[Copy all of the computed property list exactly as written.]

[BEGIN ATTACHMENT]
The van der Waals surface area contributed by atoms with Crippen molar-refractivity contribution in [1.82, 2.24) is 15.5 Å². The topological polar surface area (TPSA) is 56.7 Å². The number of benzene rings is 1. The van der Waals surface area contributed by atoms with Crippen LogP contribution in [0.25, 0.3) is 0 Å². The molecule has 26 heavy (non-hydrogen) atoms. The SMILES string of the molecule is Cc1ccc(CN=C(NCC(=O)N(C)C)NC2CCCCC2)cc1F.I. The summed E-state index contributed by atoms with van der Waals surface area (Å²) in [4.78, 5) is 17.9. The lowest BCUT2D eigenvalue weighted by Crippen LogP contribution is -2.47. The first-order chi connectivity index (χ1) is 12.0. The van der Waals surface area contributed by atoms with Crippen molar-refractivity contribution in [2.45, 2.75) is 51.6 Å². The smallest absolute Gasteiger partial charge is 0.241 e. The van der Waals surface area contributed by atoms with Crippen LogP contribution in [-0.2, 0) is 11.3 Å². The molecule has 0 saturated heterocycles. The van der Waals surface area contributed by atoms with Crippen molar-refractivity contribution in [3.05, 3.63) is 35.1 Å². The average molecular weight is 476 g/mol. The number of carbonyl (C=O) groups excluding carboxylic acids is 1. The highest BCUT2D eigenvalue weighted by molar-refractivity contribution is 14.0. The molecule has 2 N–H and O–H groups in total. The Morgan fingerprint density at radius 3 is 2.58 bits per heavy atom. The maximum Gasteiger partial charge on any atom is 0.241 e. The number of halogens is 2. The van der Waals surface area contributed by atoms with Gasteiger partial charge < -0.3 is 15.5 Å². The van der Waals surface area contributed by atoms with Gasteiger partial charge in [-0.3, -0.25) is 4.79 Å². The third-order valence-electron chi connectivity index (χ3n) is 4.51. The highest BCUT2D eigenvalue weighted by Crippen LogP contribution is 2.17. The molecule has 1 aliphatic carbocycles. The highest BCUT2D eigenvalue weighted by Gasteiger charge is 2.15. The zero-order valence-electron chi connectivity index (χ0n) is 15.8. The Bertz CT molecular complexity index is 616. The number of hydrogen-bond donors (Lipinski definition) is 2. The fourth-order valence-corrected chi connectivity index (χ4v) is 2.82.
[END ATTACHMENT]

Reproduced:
The van der Waals surface area contributed by atoms with Crippen molar-refractivity contribution in [1.82, 2.24) is 15.5 Å². The topological polar surface area (TPSA) is 56.7 Å². The number of benzene rings is 1. The van der Waals surface area contributed by atoms with Crippen LogP contribution in [0.25, 0.3) is 0 Å². The molecule has 26 heavy (non-hydrogen) atoms. The SMILES string of the molecule is Cc1ccc(CN=C(NCC(=O)N(C)C)NC2CCCCC2)cc1F.I. The summed E-state index contributed by atoms with van der Waals surface area (Å²) in [4.78, 5) is 17.9. The lowest BCUT2D eigenvalue weighted by Crippen LogP contribution is -2.47. The first-order chi connectivity index (χ1) is 12.0. The van der Waals surface area contributed by atoms with Crippen molar-refractivity contribution in [2.45, 2.75) is 51.6 Å². The smallest absolute Gasteiger partial charge is 0.241 e. The van der Waals surface area contributed by atoms with Crippen LogP contribution in [-0.2, 0) is 11.3 Å². The molecule has 0 saturated heterocycles. The van der Waals surface area contributed by atoms with Crippen molar-refractivity contribution in [3.05, 3.63) is 35.1 Å². The average molecular weight is 476 g/mol. The number of carbonyl (C=O) groups excluding carboxylic acids is 1. The highest BCUT2D eigenvalue weighted by molar-refractivity contribution is 14.0. The molecule has 2 N–H and O–H groups in total. The Morgan fingerprint density at radius 3 is 2.58 bits per heavy atom. The maximum Gasteiger partial charge on any atom is 0.241 e. The number of halogens is 2. The van der Waals surface area contributed by atoms with Gasteiger partial charge < -0.3 is 15.5 Å². The van der Waals surface area contributed by atoms with Gasteiger partial charge in [-0.3, -0.25) is 4.79 Å². The third-order valence-electron chi connectivity index (χ3n) is 4.51. The highest BCUT2D eigenvalue weighted by Crippen LogP contribution is 2.17. The molecule has 1 aliphatic carbocycles. The highest BCUT2D eigenvalue weighted by Gasteiger charge is 2.15. The zero-order valence-electron chi connectivity index (χ0n) is 15.8. The Bertz CT molecular complexity index is 616. The number of hydrogen-bond donors (Lipinski definition) is 2. The fourth-order valence-corrected chi connectivity index (χ4v) is 2.82.